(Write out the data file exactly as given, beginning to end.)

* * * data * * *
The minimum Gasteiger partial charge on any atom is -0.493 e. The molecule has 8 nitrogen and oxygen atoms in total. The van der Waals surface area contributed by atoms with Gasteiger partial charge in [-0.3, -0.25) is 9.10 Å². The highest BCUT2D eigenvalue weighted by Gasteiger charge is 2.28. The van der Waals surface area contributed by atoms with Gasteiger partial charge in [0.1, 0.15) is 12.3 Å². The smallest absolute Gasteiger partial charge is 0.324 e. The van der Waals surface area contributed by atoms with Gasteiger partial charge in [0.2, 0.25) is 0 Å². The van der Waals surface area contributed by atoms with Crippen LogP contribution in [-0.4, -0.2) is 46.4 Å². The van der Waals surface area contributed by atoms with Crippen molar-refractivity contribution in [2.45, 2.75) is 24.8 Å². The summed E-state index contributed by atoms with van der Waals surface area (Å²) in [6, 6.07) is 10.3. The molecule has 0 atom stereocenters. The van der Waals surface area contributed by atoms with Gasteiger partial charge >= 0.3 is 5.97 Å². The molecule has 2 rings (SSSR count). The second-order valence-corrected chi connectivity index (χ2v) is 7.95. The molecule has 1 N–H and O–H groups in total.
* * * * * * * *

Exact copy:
The minimum Gasteiger partial charge on any atom is -0.493 e. The molecule has 8 nitrogen and oxygen atoms in total. The van der Waals surface area contributed by atoms with Gasteiger partial charge in [-0.3, -0.25) is 9.10 Å². The highest BCUT2D eigenvalue weighted by Gasteiger charge is 2.28. The van der Waals surface area contributed by atoms with Gasteiger partial charge in [0.1, 0.15) is 12.3 Å². The smallest absolute Gasteiger partial charge is 0.324 e. The van der Waals surface area contributed by atoms with Gasteiger partial charge in [0.2, 0.25) is 0 Å². The van der Waals surface area contributed by atoms with Crippen LogP contribution in [-0.4, -0.2) is 46.4 Å². The van der Waals surface area contributed by atoms with Crippen molar-refractivity contribution in [2.45, 2.75) is 24.8 Å². The summed E-state index contributed by atoms with van der Waals surface area (Å²) in [6, 6.07) is 10.3. The molecule has 0 atom stereocenters. The van der Waals surface area contributed by atoms with Gasteiger partial charge >= 0.3 is 5.97 Å². The molecule has 2 rings (SSSR count). The second-order valence-corrected chi connectivity index (χ2v) is 7.95. The molecule has 1 N–H and O–H groups in total.